Friday, June 22, 2007

For Crown and Country

It’s been a long time since I felt like writing. Today is the 21st of June, the longest day of the year. It’s a statutory holiday in the Northwest Territories because it is National Aboriginal Day. The Dene Band here in town held celebrations just across the road from our house. There were barbequed steaks, smoked grayling (a type of fish), an archery competition, and a drum dance. As I barbequed supper out on my deck, I could hear the steady thumping of ten or more drums pounding in unison.

Earlier in the day, as Nicole and I got ready to take the dog for a walk on the beach, we spotted the unmistakable sight of tourists. You can distinguish them a mile away in their shorts, windbreakers, and Gilligan style wide brimmed white hats. As soon as I saw them, I knew that the Norweta was in dock. Sure enough, when we walked out to blueberry hill, we could see the ship tied up at the point, along with a few more white hatted tourists ambling along the dirt road towards town.

The Norweta was built in 1971 as a passenger ship according to the ship’s website. It is now used as a tour boat that makes regular trips up and down the Mackenzie all summer long. Passengers pay upwards of $6000 each for an eight day tour (10 days if you’re going south against the current) between Hay River and Inuvik. From what I’ve seen, the passengers are usually retirees spending their kids inheritance. These rich, polite old folks are always friendly and a pleasure to talk to. We met one nice lady at the foot of Blueberry hill. She asked if the store was open because she wanted to buy another notepad for her travel log. I informed her the store was closed, but invited her to take advantage of the free steaks cooking up the hill.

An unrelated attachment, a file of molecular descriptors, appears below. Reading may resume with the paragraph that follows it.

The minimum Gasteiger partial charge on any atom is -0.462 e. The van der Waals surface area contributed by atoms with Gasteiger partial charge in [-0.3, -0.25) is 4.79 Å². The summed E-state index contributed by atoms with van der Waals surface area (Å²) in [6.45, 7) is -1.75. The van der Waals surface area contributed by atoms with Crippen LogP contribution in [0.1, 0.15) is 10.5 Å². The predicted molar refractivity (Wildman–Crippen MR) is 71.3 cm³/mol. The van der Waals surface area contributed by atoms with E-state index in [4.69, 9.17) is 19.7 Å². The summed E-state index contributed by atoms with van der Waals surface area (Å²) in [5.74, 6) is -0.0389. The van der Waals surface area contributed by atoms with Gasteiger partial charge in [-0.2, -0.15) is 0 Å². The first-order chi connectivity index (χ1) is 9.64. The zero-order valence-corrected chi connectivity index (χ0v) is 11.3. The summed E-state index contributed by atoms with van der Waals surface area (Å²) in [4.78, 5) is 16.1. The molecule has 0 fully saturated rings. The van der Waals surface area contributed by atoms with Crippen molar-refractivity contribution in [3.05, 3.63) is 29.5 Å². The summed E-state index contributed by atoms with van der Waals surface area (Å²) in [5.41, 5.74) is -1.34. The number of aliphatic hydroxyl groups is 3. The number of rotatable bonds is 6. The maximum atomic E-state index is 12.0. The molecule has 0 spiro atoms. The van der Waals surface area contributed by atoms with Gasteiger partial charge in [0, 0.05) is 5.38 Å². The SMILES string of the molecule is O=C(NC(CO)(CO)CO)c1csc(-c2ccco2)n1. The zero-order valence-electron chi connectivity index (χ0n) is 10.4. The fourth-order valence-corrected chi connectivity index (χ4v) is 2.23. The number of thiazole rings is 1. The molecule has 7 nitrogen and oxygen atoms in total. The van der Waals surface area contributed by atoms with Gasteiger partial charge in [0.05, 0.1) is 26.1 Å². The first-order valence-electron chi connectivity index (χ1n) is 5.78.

Nicole and I went down to the beach, let the dog off the leash, and started walking towards the ship. Just a few short weeks ago, the beach was littered with massive chunks of ice after the breakup. I wanted to go down and get my picture taken next to some, but for some reason I never got around to it. Today they are gone and we made our way around and over the dead trees that now litter the beach. When we got to the Norweta, a crew member was swabbing the deck with a broom. He greeted us and we made some polite casual conversation about the weather, but he didn’t invite us aboard. We walked a bit further down the beach and then started back.

On our way back, an older gentleman in a beard was preparing to mount a bicycle to peddle into town. Mackie approached him and we struck up a conversation. He told us he was the historian and tour guide on the cruise. He told us that he had worked as an archeologist for the government, and was based out of the museum in Yellowknife. He had researched and suggested the name change for the town from Fort Norman to Tulita. He said he had just finish telling passengers on the ship the story of how one of Canada’s Governor Generals, Lord Tweedsmuir, had climbed Great Bear Rock with two bodygurads and then drank some whiskey atop the plateau while his two bodyguards were rescued by a team of locals.

As we were talking, we had to get out of the way of a huge yellow grader that was scraping the road. All day today, the town worked through the holiday leveling the dirt roads around town, and spraying them with a chemical that is supposed to reduce dust. We learned they are doing this because Prince Andrew will be in town next weekend (or possibly the weekend after) to set out on a canoe trip. First Leslie Neilson, and now Prince Andrew. We are forever being besiged by our social superiors here in Tulita. I think I will make an effort to get the Prince’s photo if he does show up in town. Oh, and apparently this is supposed to be a secret. And here I am posting it on the internet. Oh bother.